Indeed, it’s going to get harder to withstand the young, tall indoor players who are starting to make the transition to the sand. Still, this team enjoys respect from their peers. “Barb and Linda are tough,” said Reno. “Their problem is size.”
ANGELA ROCK – KARRIE POPPINGA
Angela Rock, like some of her colleagues, will be fighting against time this season. She and her partner, Karrie Poppinga, arrived in only one final last year. With the onslaught of newer, younger talent—as well as the improved health of older stars—it could be tough for this team to finish high consistently. Rock, however, is one of the most experienced players on tour and she’ll use that knowledge in a unique way this season.
Between matches, Rock will even be handing out sage advice to some competitors as coach of the newly formed Reno-Youngs team. “Angela is looking at retirement,” said Reno. “She wants to see us make it to the Olympics.”
Holly McPeak points out that there are more and more collegiate All-Americans who are entering the beach game. Although walking out on the sand from hardwood requires some transition time, numbers alone dictate that a new crop of stars will soon replace many of the former luminaries. That could begin to happen this season, even though last year saw some veterans still holding on. Linda Chisholm finished twelfth in the money, and Gail Castro came in a number 17.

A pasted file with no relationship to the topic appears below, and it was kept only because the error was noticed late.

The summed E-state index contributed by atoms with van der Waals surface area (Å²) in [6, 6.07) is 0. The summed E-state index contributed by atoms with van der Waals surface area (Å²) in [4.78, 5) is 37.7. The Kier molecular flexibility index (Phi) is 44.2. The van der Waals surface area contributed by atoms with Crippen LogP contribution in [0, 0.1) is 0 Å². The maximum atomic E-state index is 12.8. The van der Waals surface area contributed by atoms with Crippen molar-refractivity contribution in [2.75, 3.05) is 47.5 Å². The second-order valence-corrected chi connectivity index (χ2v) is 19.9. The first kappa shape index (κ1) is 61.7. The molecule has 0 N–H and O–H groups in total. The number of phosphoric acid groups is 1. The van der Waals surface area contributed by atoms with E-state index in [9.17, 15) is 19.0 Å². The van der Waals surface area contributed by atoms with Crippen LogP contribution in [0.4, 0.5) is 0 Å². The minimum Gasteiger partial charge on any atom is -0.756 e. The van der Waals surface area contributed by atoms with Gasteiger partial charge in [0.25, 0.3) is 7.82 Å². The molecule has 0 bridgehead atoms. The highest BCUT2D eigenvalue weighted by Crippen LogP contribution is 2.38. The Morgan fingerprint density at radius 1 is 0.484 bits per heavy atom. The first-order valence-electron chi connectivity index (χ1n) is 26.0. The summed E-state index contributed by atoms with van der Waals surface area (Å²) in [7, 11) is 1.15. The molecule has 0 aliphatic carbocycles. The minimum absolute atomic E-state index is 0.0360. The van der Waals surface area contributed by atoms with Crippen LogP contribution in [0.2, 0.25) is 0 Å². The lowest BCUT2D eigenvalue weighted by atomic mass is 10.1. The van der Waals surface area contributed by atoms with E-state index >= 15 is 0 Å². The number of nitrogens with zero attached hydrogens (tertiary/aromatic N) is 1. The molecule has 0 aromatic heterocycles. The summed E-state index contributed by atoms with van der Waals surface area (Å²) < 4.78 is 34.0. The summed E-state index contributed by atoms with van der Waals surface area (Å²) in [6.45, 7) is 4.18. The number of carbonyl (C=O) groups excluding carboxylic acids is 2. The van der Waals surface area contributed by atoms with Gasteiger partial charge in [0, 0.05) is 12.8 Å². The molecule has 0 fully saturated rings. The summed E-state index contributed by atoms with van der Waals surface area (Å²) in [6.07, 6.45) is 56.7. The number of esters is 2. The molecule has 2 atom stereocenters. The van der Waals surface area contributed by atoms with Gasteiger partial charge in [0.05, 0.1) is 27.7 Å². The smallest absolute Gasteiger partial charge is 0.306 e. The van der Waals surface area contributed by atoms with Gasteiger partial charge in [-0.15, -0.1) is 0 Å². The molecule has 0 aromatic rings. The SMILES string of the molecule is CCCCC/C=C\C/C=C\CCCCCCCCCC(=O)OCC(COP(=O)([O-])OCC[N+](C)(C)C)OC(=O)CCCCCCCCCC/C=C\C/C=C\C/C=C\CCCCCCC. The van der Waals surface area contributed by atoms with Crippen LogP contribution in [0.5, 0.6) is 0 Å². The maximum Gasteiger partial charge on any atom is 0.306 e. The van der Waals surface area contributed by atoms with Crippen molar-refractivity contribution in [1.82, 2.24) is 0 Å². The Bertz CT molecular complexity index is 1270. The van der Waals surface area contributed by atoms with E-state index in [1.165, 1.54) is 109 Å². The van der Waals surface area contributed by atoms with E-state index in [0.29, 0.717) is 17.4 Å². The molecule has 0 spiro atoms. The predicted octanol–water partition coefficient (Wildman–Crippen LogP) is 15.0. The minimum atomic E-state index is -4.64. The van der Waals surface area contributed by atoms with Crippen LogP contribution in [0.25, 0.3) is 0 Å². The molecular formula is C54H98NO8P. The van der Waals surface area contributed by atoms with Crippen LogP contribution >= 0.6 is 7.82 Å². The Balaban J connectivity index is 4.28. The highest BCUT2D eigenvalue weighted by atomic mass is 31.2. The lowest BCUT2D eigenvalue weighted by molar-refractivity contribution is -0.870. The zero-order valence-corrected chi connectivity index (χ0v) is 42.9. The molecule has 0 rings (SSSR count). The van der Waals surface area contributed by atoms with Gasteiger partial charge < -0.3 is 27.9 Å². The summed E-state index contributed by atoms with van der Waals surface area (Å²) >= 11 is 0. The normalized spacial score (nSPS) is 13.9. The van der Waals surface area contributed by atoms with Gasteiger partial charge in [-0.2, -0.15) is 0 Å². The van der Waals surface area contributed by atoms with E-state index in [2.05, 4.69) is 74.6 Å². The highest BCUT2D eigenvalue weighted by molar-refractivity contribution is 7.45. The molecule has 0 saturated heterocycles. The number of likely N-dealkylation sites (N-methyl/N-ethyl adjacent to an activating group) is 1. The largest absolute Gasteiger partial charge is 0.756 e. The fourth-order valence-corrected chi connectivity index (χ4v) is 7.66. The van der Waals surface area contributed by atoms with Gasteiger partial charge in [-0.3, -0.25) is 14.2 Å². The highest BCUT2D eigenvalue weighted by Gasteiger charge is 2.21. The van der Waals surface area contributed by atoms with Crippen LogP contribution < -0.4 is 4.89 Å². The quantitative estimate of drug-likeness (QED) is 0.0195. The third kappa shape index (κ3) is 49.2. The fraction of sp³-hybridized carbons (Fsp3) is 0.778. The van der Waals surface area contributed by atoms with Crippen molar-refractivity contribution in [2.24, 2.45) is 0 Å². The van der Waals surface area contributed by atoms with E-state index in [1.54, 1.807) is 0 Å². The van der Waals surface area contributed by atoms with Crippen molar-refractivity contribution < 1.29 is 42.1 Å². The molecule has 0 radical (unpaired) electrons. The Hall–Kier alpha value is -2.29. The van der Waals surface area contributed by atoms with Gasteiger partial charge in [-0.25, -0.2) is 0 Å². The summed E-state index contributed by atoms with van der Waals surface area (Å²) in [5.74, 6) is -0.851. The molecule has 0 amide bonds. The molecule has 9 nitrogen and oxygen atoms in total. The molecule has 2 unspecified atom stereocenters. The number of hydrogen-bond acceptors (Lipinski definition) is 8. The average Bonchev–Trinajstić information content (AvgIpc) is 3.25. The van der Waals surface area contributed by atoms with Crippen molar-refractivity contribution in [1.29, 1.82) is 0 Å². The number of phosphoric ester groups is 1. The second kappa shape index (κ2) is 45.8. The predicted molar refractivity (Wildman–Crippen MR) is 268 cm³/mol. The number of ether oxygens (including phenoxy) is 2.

As the older players, like meteors, increasingly dim, look for new flares such as: Carrie Busch, Nancy Mason, Leanne Schuster, and Jennifer Meredith.
Early February may be perilously late to put together a professional beach tour, but stranger things have happened in this game. In all likelihood, it will coalesce as it has for the past 11 years.
And one thing remains certain. The players are ready and willing.
Originally published in May 1998